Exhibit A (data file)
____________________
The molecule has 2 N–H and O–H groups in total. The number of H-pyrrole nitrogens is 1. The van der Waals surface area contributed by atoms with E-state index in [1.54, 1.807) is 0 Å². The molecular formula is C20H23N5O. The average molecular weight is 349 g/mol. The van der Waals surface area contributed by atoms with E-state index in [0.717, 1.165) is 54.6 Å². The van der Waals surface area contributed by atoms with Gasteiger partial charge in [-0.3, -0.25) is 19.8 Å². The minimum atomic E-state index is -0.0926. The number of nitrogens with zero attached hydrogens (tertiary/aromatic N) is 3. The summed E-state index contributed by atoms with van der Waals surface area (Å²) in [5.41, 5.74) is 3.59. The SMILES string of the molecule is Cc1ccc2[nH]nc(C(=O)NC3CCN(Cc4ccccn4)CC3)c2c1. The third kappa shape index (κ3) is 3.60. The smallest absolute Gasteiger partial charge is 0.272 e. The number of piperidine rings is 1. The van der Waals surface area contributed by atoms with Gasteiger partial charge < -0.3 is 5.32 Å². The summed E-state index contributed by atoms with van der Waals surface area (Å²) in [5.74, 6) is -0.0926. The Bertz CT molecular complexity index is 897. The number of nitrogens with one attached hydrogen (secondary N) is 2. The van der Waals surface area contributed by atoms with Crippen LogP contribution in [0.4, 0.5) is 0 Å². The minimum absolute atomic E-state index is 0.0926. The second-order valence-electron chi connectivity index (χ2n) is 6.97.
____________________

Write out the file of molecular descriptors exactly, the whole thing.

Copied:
The molecule has 2 N–H and O–H groups in total. The number of H-pyrrole nitrogens is 1. The van der Waals surface area contributed by atoms with E-state index in [1.54, 1.807) is 0 Å². The molecular formula is C20H23N5O. The average molecular weight is 349 g/mol. The van der Waals surface area contributed by atoms with E-state index in [0.717, 1.165) is 54.6 Å². The van der Waals surface area contributed by atoms with Gasteiger partial charge in [-0.3, -0.25) is 19.8 Å². The minimum atomic E-state index is -0.0926. The number of nitrogens with zero attached hydrogens (tertiary/aromatic N) is 3. The summed E-state index contributed by atoms with van der Waals surface area (Å²) in [5.41, 5.74) is 3.59. The SMILES string of the molecule is Cc1ccc2[nH]nc(C(=O)NC3CCN(Cc4ccccn4)CC3)c2c1. The third kappa shape index (κ3) is 3.60. The smallest absolute Gasteiger partial charge is 0.272 e. The number of piperidine rings is 1. The van der Waals surface area contributed by atoms with Gasteiger partial charge < -0.3 is 5.32 Å². The summed E-state index contributed by atoms with van der Waals surface area (Å²) in [5.74, 6) is -0.0926. The Bertz CT molecular complexity index is 897. The number of nitrogens with one attached hydrogen (secondary N) is 2. The van der Waals surface area contributed by atoms with Crippen LogP contribution in [0.4, 0.5) is 0 Å². The minimum absolute atomic E-state index is 0.0926. The second-order valence-electron chi connectivity index (χ2n) is 6.97.